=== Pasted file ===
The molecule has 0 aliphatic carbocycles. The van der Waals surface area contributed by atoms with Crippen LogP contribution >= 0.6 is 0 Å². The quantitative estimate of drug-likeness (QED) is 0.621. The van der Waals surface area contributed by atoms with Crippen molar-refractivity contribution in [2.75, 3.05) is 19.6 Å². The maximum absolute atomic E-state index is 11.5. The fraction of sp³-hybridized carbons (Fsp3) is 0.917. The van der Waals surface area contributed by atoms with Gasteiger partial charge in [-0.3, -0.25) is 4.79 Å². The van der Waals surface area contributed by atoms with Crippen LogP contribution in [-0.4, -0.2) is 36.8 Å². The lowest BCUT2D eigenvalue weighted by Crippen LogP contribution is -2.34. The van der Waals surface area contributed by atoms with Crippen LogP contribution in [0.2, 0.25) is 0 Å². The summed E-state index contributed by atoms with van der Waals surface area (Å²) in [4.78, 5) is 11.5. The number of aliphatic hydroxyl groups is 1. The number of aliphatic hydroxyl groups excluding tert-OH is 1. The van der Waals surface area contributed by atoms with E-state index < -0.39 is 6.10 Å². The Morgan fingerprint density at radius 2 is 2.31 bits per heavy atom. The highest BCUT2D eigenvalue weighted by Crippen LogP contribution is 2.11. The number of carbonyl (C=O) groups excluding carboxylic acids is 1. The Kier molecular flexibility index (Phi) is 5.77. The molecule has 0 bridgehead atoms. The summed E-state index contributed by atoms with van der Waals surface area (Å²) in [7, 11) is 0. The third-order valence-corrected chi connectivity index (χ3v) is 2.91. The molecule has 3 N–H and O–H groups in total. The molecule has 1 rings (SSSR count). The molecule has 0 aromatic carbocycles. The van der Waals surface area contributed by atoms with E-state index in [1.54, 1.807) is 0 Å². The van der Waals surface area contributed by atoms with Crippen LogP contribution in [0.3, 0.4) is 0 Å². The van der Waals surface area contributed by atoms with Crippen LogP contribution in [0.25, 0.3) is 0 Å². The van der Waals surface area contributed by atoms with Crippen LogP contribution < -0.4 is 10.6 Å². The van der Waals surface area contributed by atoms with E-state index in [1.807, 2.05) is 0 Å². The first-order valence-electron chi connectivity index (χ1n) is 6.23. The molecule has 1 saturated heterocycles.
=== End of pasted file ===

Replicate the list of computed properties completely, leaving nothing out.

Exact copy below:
The molecule has 0 aliphatic carbocycles. The van der Waals surface area contributed by atoms with Crippen LogP contribution >= 0.6 is 0 Å². The quantitative estimate of drug-likeness (QED) is 0.621. The van der Waals surface area contributed by atoms with Crippen molar-refractivity contribution in [2.75, 3.05) is 19.6 Å². The maximum absolute atomic E-state index is 11.5. The fraction of sp³-hybridized carbons (Fsp3) is 0.917. The van der Waals surface area contributed by atoms with Gasteiger partial charge in [-0.3, -0.25) is 4.79 Å². The van der Waals surface area contributed by atoms with Crippen LogP contribution in [-0.4, -0.2) is 36.8 Å². The lowest BCUT2D eigenvalue weighted by Crippen LogP contribution is -2.34. The van der Waals surface area contributed by atoms with Crippen LogP contribution in [0.2, 0.25) is 0 Å². The summed E-state index contributed by atoms with van der Waals surface area (Å²) in [4.78, 5) is 11.5. The number of aliphatic hydroxyl groups is 1. The number of aliphatic hydroxyl groups excluding tert-OH is 1. The van der Waals surface area contributed by atoms with E-state index < -0.39 is 6.10 Å². The Morgan fingerprint density at radius 2 is 2.31 bits per heavy atom. The highest BCUT2D eigenvalue weighted by Crippen LogP contribution is 2.11. The number of carbonyl (C=O) groups excluding carboxylic acids is 1. The Kier molecular flexibility index (Phi) is 5.77. The molecule has 0 bridgehead atoms. The summed E-state index contributed by atoms with van der Waals surface area (Å²) in [7, 11) is 0. The third-order valence-corrected chi connectivity index (χ3v) is 2.91. The molecule has 3 N–H and O–H groups in total. The molecule has 1 rings (SSSR count). The molecule has 0 aromatic carbocycles. The van der Waals surface area contributed by atoms with E-state index in [1.54, 1.807) is 0 Å². The van der Waals surface area contributed by atoms with Crippen LogP contribution in [0.3, 0.4) is 0 Å². The van der Waals surface area contributed by atoms with Crippen LogP contribution in [0.25, 0.3) is 0 Å². The van der Waals surface area contributed by atoms with Crippen LogP contribution < -0.4 is 10.6 Å². The van der Waals surface area contributed by atoms with E-state index in [1.807, 2.05) is 0 Å². The first-order valence-electron chi connectivity index (χ1n) is 6.23. The molecule has 1 saturated heterocycles.